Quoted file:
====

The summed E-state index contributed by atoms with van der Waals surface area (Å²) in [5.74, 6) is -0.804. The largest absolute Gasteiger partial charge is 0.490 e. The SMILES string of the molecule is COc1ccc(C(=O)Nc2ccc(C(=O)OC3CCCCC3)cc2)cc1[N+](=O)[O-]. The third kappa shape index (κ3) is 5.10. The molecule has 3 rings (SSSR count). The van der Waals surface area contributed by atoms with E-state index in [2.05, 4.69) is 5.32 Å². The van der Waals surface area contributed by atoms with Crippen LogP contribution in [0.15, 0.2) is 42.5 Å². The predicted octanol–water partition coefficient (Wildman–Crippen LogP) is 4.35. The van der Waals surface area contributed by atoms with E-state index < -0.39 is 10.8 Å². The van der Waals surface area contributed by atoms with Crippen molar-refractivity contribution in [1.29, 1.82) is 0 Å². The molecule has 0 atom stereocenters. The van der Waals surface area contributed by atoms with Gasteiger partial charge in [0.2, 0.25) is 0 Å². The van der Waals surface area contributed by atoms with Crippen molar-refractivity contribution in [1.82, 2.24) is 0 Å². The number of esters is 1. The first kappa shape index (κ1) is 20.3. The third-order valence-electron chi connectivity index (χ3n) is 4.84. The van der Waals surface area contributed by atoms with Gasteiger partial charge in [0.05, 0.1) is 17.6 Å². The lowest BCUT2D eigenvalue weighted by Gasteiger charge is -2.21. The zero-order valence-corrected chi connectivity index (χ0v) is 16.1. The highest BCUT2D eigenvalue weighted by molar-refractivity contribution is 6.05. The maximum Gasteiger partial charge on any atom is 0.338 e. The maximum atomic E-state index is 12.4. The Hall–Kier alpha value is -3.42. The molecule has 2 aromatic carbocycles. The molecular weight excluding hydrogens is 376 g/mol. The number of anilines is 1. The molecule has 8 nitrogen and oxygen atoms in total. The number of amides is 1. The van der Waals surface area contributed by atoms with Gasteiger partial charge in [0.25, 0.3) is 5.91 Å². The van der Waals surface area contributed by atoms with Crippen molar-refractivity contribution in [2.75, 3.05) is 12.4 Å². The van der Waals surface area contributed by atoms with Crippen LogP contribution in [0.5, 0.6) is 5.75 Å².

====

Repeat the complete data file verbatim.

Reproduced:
The summed E-state index contributed by atoms with van der Waals surface area (Å²) in [5.74, 6) is -0.804. The largest absolute Gasteiger partial charge is 0.490 e. The SMILES string of the molecule is COc1ccc(C(=O)Nc2ccc(C(=O)OC3CCCCC3)cc2)cc1[N+](=O)[O-]. The third kappa shape index (κ3) is 5.10. The molecule has 3 rings (SSSR count). The van der Waals surface area contributed by atoms with E-state index in [2.05, 4.69) is 5.32 Å². The van der Waals surface area contributed by atoms with Crippen LogP contribution in [0.15, 0.2) is 42.5 Å². The predicted octanol–water partition coefficient (Wildman–Crippen LogP) is 4.35. The van der Waals surface area contributed by atoms with E-state index < -0.39 is 10.8 Å². The van der Waals surface area contributed by atoms with Crippen molar-refractivity contribution in [1.29, 1.82) is 0 Å². The molecule has 0 atom stereocenters. The van der Waals surface area contributed by atoms with Gasteiger partial charge in [0.2, 0.25) is 0 Å². The van der Waals surface area contributed by atoms with Crippen molar-refractivity contribution in [1.82, 2.24) is 0 Å². The number of esters is 1. The first kappa shape index (κ1) is 20.3. The third-order valence-electron chi connectivity index (χ3n) is 4.84. The van der Waals surface area contributed by atoms with Gasteiger partial charge in [0.05, 0.1) is 17.6 Å². The lowest BCUT2D eigenvalue weighted by Gasteiger charge is -2.21. The zero-order valence-corrected chi connectivity index (χ0v) is 16.1. The highest BCUT2D eigenvalue weighted by molar-refractivity contribution is 6.05. The maximum Gasteiger partial charge on any atom is 0.338 e. The maximum atomic E-state index is 12.4. The Hall–Kier alpha value is -3.42. The molecule has 2 aromatic carbocycles. The molecular weight excluding hydrogens is 376 g/mol. The number of anilines is 1. The molecule has 8 nitrogen and oxygen atoms in total. The number of amides is 1. The van der Waals surface area contributed by atoms with Gasteiger partial charge in [0.25, 0.3) is 5.91 Å². The van der Waals surface area contributed by atoms with Crippen molar-refractivity contribution in [2.75, 3.05) is 12.4 Å². The van der Waals surface area contributed by atoms with Crippen LogP contribution in [0.5, 0.6) is 5.75 Å².